Net Neutrality: Come on Internet, save yourself!

April 13, 2015 03:18 PM
Airtel is currently facing an immense backlash over its second attempt to break 'net neutrality'. Strangely enough this is not even the first time Airtel has been on the crossfire for precisely this issue. It faced a similar backlash and quickly retreated last time. But this time Airtel is back, without even the pretense of reconsidering its views. 
The issue here is the concept of 'net neutrality'. This is a belief that internet providers should not be allowed to give a preference to one website over the other. Much like how a telecom company cannot be unilaterally allowed to decide which call comes to your phone and which doesn't and in what order the calls come. 
The way preference is given can be in any manner of twisted and well-packaged terms. At its most basic, the preference is simply this - pay me some money, and I will make sure that customers come to your website. An internet service provider can do this in any number of ways. For example, it can make sure that YouTube loads with a high speed, but other video sites load slowly. 
The internet is built on small players - usually one or two people in a room somewhere - designing something and uploading the same on the internet. From there they depend on users to find the product, like it and use it enough to make it popular and profitable. 
This is precisely how many of the 'bedrock' net companies of today came about - Google, Facebook, YouTube, Twitter, WhatsApp, Amazon, Instagram etc.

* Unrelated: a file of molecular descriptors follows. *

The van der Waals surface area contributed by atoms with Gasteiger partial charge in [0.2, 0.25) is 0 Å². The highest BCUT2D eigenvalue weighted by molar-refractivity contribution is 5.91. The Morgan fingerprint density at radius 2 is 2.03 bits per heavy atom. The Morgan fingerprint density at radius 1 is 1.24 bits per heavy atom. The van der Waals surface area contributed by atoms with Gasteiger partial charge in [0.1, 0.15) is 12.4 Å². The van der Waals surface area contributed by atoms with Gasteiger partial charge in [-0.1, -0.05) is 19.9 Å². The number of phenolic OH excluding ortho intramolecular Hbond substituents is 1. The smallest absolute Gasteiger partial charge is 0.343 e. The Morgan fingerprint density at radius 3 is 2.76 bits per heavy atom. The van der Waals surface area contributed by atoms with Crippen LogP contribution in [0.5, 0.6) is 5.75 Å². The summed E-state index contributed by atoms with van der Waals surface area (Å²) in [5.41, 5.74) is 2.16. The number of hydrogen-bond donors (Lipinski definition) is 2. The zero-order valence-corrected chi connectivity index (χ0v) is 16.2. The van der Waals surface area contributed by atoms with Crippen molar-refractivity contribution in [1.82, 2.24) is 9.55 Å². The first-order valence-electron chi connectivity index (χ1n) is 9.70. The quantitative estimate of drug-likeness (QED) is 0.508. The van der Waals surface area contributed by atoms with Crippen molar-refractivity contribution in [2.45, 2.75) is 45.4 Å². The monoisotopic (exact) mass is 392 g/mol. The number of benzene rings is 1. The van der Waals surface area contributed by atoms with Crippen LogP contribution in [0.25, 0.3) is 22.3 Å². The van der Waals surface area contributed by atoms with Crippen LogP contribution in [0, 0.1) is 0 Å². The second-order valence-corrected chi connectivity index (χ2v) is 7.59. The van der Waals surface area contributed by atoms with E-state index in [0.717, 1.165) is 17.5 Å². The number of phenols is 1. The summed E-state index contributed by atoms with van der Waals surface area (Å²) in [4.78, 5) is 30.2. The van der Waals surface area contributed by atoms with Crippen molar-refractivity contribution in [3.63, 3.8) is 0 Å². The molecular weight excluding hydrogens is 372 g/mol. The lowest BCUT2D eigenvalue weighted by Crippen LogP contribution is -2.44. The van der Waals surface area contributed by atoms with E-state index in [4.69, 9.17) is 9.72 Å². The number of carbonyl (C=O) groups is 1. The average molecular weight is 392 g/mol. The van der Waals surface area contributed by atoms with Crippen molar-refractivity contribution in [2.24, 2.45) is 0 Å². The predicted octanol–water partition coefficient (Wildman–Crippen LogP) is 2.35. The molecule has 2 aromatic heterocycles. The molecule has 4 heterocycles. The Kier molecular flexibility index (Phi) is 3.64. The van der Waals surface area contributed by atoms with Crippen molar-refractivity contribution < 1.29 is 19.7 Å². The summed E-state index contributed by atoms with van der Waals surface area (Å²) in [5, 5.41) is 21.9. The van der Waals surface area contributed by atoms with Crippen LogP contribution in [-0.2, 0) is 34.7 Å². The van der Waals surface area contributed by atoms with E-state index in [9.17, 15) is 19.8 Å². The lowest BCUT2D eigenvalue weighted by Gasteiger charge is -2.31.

Without net neutrality, these big companies, with their billions, can easily pay massive fees to ensure that service providers do not allow customers to even find other products, and even if they find it to make the user experience so poor that they would not stay for long. Obviously two people in a room somewhere just starting off will not have the money to pay for superior treatment from the service provider. 
The angle actually gets even more monopolistic once all the angles are bought in. For example, a good product can get funding from investors, to pay for better service. However, the giant internet companies are the largest investors in the market. So they could easily block any small-time competition from gaining enough customers to challenge them, and then force those entrepreneurs to essentially sell their product to the large companies for pennies. 
Currently people get high prices for their products only because the large companies cannot afford to wait until the small product becomes too big to buy. Without net neutrality allowing customers to make a free choice, such a moment will never come. So there is no incentive to pay a good amount. 
If net neutrality did not exist, we would, in all probability, still be using MySpace and Orkut, while searching on Yahoo and without either YouTube or Twitter. 
Airtel has tried a similar idea before, and this time the plan is not very different. Under the creative name 'Airtel Zero', Airtel has invited companies to pay them money. In return they would allow customers to access the products of those companies for 'free'. 
Airtel has tried to pass this off as some sort of favor the companies are doing to their customers. However this defense is paper-thin at best. What Airtel is essentially doing is giving customers an unfair incentive to go to only the websites of the companies that pays Airtel. 
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